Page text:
He breathed hoarsely, still hunched, and she took the time she'd bought to school her face into earnest concern instead of revulsion. Adopt the mask, play the role. "Should I call an ambulance?"

"No," Paradigm said, a little too quickly. He tempered it with a more gentle, "That shan't be necessary Lena. I saw a physician just yesterday, in fact." He briefly touched his head wound, tentative sipping from the glass she'd offered him. "I'm just fine, thank you."

"If you're sure…" The temptation to flee as soon as possible was overpowering. Instead she forced herself to touch his arm. "But maybe you should think about taking the rest of the day off. You're still recovering."

"My work is too important to wait, especially with these setbacks." He searched her face thoroughly, but the mask of polite blankness was one she'd already perfected when working with him at the University. It served her well now, and he perceptibly dismissed her. "Get back to work. I'll be in down in the main laboratory if you need me."

"Yes Doctor," she repeated automatically, wondering how she'd be able to handle any of the lab equipment, or even a simple pen when her hands were shaking so badly.

It was getting harder to remember that he had a life outside of the brothers' little underground hideaway. Since Ripster had refused to budge from his work, Bends had been home, managed to sleep for a few hours and resignedly committed to a dull morning at the comic store (not to mention fielding a dozen applicants for taking the shifts Clint no longer could, consisting mostly of eager teenagers enamored with the idea of mixing work and play) before coming back. To all appearances Rip hadn't moved an inch, and the only mark of his progress was half a dozen scribbled notebooks containing ciphers that made absolutely no sense to Bends.

"By the way," he said to Rip. "Lena sent me a message. She says 'weird side effects confirmed, details later.' That mean anything to you?"

Rip blanched. "Yeah. Thanks Bends." He looked deeply perturbed, but it proved to be only a temporary distraction, and Bends resignedly gave up hope that the great white would be taking a break any time soon.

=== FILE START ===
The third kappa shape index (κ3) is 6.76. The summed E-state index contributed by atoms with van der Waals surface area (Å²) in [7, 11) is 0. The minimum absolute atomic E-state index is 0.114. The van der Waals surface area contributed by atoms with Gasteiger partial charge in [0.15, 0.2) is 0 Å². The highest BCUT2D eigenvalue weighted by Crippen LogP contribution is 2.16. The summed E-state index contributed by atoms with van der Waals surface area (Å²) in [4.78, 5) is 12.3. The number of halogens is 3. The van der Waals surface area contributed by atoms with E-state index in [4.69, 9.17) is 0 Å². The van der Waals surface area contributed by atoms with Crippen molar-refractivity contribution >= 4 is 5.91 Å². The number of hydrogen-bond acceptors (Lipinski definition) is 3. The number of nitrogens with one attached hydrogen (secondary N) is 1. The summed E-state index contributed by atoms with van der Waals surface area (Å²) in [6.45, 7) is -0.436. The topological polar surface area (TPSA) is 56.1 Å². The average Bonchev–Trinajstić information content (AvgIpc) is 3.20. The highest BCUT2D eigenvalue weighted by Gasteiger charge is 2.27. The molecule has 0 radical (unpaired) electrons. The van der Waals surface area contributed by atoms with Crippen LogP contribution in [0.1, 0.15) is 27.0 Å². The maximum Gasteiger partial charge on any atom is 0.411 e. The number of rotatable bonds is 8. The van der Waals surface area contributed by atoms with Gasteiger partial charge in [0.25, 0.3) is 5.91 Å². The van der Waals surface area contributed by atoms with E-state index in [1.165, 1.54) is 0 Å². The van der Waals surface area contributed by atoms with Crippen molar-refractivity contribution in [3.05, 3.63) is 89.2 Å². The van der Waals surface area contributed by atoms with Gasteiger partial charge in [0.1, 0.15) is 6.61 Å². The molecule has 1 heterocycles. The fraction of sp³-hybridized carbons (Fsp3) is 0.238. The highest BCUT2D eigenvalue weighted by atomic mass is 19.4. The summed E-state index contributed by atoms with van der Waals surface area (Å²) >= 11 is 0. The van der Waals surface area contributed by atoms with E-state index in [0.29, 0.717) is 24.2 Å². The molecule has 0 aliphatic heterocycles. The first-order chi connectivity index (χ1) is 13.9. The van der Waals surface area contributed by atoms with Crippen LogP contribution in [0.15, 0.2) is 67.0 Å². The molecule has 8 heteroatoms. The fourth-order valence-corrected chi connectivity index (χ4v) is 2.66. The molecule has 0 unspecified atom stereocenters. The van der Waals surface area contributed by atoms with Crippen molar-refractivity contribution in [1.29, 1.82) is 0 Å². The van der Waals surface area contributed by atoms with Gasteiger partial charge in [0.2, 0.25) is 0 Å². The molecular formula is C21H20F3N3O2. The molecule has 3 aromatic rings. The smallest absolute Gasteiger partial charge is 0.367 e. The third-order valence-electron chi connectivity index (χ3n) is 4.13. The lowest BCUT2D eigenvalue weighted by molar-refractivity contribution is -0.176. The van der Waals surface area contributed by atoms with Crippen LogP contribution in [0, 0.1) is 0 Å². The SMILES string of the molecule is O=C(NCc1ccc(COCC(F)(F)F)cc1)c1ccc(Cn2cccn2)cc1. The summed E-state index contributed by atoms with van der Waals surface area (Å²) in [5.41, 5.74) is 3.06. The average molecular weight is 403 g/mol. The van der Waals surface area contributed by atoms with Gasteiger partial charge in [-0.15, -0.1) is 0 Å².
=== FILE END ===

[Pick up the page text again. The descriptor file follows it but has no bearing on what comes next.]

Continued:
Although that computer was definitely at the top of his to-do list, there were still a hundred other things he could occupy himself with. The lair was still seven shades of unpleasant, barely livable, and despite the general consensus that a cure wasn't that far off, fixing it up was a decent time filler and about the only one the brothers had.

To slake the boredom, Jab had armed himself with a 'How to' book and had made a decent start on their electrical problems, so at least there was some more light, but the air was still chilled. Slammu insisted the brothers didn't mind it. Cold was a lesser concern than the smell of damp cardboard and mildew apparently, but Bends was pretty confident that it would fade in time now that the garbage had been cleaned out.

Streex had been making progress with the furniture, separating different areas for various activities including a couch purloined from the University's basement and a newly refurbished TV. Bends asserted that if they broke this one, they were fixing the next one themselves. Between that, the place was starting to look like some kind of scavenged clubhouse, and he made the mistake of mentioning it to Jab.

"Yeah, this place wouldn't hold out against the neighborhood kids," he said with a pointed scowl. "We should really make it a little more defendable. The last stronghold out against evil shouldn't have so many open doors."

Bends raised an eyebrow. "Last stronghold? I thought we weren't comparing this to a comic."

Jab made a face. "You started it….Can't we seal this place off a bit? I don't wanna take any chances that Paradigm'll be sending someone after us before we get that disk decoded."

Bends considered the problem. The maintenance station had six exits on its basement level, and one that lead up to the next floor which was just below the surface. Due to the winding nature of the steam tunnels, blocking most of those off wouldn't really inhibit their movement since you could always walk around. It would probably take care of the draft too.

"We'd need materials," Bends told him. "If you want something that'll hold out it'll have to be metal or brick. Or both." He thought about it. "We could do a few layers of reinforcement." That'd take time, but there was still the possibility that they'd have it. "Metal's easy to find. There's a scrap yard not far from here and it's pretty isolated. You could probably go grab some when it gets darker."

"You're not with Rip on the playing it safe thing?" Jab asked, quirking a half grin.

"You'll be fine as long as you're careful. 'Sides, I need to fix this mess you made." Bends gestured to the mess of wiring in his lap. "Electrician you aren't."